Kickstarter Backer Alert with Stats Scroller, using Arduino Yun




The Arduino Yún is a curious addition to the Arduino family. There is a fairly widespread community surrounding the Arduino concept, platform and software. There’s another popular community dedicated to hacking and improving inexpensive wireless routers, which often run Linux. The Yún combines the two…it’s basically an Arduino Leonardo housed on the same PCB as an Atheros AR9331 wireless router (commonly found in TP-Link and other popular hackable routers). They’re connected through a serial port and run independently, but the Linino team has developed a few ways to make them team up on some tasks.

Recently, we created our first Kickstarter campaign (RGB LED Shades). It’s very exciting to see the “New Backer Alert!” emails roll in, and the notifications pop up on a smartphone. But we wanted to see our Kickstarter stats at a glance, and be notified whenever we have a new backer. The Linux side of the Yún can run scripting languages such as Python to scrape website data and control an LED marquee sign, and the Arduino side can control some I/O for an impossible-to-ignore new backer alert.

The following is a fairly complete guide to getting a Kickstarter tracking system up and running, as well as some details on using Python with the Arduino Yun.

Kickstarter Backer Alert with Stats Scroller, using Arduino Yun




Step 1: [Hardware] Statistics Display

We wanted to see the current total pledge amount, the current number of backers, and the percent our project was funded, so we needed some kind of display. We already had a Pro-Lite PL-M2014R LED Marquee display, a flea-market score with no remote, cables, or manual. It isn’t made anymore (this one was likely made around 1992) but with some cable hacking and an old Playstation 2 power brick, it works great. It has an RJ12 jack that is NOT a phone jack, it is an RS232 access port. Fortunately the communication protocol is well documented by people on the internet (what isn’t?). We built a DB9 to RJ12 adapter cable based on these instructions.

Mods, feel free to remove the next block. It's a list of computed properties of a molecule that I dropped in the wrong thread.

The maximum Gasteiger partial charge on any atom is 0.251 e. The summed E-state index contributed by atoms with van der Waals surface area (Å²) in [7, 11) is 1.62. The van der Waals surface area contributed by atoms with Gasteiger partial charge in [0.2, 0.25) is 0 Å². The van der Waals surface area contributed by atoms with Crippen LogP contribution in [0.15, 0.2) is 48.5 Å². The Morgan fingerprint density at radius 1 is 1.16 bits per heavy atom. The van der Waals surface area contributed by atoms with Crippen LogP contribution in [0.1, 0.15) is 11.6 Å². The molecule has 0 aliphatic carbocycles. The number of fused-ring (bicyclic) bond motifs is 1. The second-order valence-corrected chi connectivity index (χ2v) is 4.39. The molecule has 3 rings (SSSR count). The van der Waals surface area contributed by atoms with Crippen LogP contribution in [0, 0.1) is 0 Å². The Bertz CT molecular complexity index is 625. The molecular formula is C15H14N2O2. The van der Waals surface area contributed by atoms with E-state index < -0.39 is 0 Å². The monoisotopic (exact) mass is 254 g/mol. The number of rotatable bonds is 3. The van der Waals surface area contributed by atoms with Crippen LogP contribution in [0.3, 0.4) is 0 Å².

Step 2: [Hardware] Biggest Possible Alert Light

When we receive a new backer, we want to know about it right away. Enter another flea market score: a 120VAC green arrow traffic signal. These have to be visible during the day, so they’re extremely bright and easy to see across an intersection, let alone an office.

Arduino and Linux go together like peanut butter and jelly, but neither can directly control this LED monster. We used a PowerSwitchTail 2 from Adafruit (also available from the Maker Shed, Sparkfun, Jameco, and many others). This device can switch AC power from a microcontroller pin, with isolation and no exposed AC wiring.

Step 3: [Hardware] Arduino Yún

Finally, the brains of our project. The Arduino Yún will connect to the wireless network, access information about our Kickstarter campaign, format the data and put it on the LED marquee, check whether there are new backers, and if so alert us to that fact. It’s available from a wide range of distributors including Adafruit, Sparkfun, and the Maker Shed. We’re securely mounting it to a piece of scrap plywood with screws and zUNO Clips from Digilent.

Kickstarter Backer Alert with Stats Scroller, using Arduino Yun circuit

Step 4: [Hardware] FTDI Cable, Piezo, and Wiring

We’re at a fork in the hardware planning process: the Pro-Lite sign could be controlled from either the Arduino side, or the Linux side. The Arduino has TTL-serial ability, so we’d need to build or buy an RS232 level converter, but the Yún’s Ethernet port may be too tall for some premade shields. Linux on the Atheros chip can handle serial communications, but it doesn’t have any pins available for that. However, it does have a USB host port. The simple/fast solution was to plug a USB-to-RS232 cable with FTDI chip into the USB host port.

We also wanted some audio notification, and rummaged through a junk box to find a small piezo speaker salvaged from an old computer.

With that solved, it’s a matter of mounting and wiring everything correctly.

Output to LED marquee sign: FTDI USB-to-RS232 cable plugged into Yún USB host port. DB9 to RJ12 adapter cable runs from the FTDI cable to the LED marquee’s RJ12 jack.

Output to LED traffic signal: PowerSwitch Tail “+in” wired to Yún digital pin 12, “-in” wired to Yún GND. We built a small WingShield-like terminal adapter using a piece of PCB cut from a failed prototype. The PowerSwitch Tail is plugged into a wall outlet, and the LED traffic signal is plugged into the other side of the PowerSwitch Tail.

Output to Piezo speaker: Piezo wired between Yún pin 10 and Yún GND.

USB Power Cable: The preferred power input to the Arduino Yún is a micro-USB cable. We have this running to a USB phone charger plugged into a wall outlet. This cable needs to be supported securely with no stress on the micro-USB connector, as the Yún’s connector is prone to twisting off from the PCB (permanently).

 

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